While many countries directed resources for these entitlements through inputs and line-item budgets, bypassing institutions and systems set up for “normal” health services. The Philippines, for example, shared how existing institutions were leveraged for purchasing health services — transferring funds to health providers. In the Philippines, all COVID-19 related care was free for patients, and providers were reimbursed through the existing single payer, PhilHealth. To be effective, incentives for patients to access care need to be coupled with assurances to providers that they will receive the appropriate reimbursement for services. The Philippines leveraged PhilHealth to develop benefit packages for isolation, referral, testing and treatment of potential COVID-19 patients at PhilHealth accredited facilities. These packages were costed to determine provider payment rates. As Filipinos stayed away from health facilities due to the fear of COVID-19, PhilHealth stepped in and provided advance payments to protect accredited providers struggling from reduced patient visits at health facilities.

Strategic purchasing remains relevant in times of crisis such as a pandemic. Striking a balance between an increased demand in care and providing supply-side incentives provide a concrete foundation for health system responsiveness.

2. Leveraging primary health care and community health systems

PHC and community health are the first point of entry into formal health systems in many countries.

Although many investments for the pandemic focused on surging hospital capacity with more intensive care beds and ventilators, and flattening the curve, the reality is that many cases remain mild or asymptomatic, and PHC and community health systems remain the backbone to support contact tracing, testing and home-based care. In China, community health workers used a grid-based technique to log household health in their communities and provide support to those in isolation. In some instances, this support included delivering essential medicines from pharmacies to households whose members were unable to visit the store themselves. And Kenya developed a home-based care model and designated community health workers support patients in their homes rather than in a hospital setting. This approach drastically reduced the number of contacts and costs associated with out-of-home isolation.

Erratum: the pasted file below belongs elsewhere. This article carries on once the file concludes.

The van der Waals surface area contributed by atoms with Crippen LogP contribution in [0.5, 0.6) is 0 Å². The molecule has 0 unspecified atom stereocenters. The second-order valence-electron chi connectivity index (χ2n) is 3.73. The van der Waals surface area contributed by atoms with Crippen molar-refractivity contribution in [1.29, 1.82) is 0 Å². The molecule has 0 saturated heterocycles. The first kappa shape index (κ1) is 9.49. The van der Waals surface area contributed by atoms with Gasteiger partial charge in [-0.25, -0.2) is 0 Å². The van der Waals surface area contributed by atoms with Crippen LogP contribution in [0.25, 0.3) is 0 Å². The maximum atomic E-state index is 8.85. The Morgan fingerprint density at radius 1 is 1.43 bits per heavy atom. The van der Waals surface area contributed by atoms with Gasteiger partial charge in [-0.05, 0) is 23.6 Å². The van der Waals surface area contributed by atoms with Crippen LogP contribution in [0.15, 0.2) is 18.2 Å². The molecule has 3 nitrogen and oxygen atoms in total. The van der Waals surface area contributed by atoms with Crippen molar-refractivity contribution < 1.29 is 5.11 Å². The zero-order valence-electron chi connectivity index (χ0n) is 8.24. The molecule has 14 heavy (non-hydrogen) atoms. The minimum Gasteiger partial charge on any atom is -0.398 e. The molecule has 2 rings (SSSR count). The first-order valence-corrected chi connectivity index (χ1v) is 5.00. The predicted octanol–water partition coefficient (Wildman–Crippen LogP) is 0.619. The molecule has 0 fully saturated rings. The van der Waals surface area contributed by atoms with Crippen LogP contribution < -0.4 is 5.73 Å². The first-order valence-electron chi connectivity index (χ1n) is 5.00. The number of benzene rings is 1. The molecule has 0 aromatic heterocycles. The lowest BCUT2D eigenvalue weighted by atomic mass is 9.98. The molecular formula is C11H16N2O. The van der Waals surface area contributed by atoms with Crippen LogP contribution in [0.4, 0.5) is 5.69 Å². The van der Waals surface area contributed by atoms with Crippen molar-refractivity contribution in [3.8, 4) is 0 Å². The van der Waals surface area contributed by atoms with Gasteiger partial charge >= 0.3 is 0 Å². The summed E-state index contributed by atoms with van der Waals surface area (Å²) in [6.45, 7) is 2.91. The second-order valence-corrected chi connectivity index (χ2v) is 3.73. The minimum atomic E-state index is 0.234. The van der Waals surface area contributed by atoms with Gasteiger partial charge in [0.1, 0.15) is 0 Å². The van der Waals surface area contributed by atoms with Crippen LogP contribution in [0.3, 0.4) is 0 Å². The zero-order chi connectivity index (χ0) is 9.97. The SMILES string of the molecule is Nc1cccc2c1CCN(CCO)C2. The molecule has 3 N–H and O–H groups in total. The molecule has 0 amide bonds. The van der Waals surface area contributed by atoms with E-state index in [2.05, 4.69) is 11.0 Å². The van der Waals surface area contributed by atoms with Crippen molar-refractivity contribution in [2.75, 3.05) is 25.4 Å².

3. Governance and coordination across sectors and between levels of government

In times of crisis, governance arrangements play a critical role in building resilience to the COVID-19 pandemic and future epidemics or pandemics that may occur. Effective pandemic responses require seamless coordination across sectors and between central and lower levels of government. The pandemic response goes beyond the health sector — and all six countries have pandemic national coordination units that bring together all sectors such as immigration, security, finance, transport, trade, education, hospitality — including state and non-state actors — to develop multisectoral strategies addressing the multiple facets of community life affected by COVID-19 and enforce their implementation.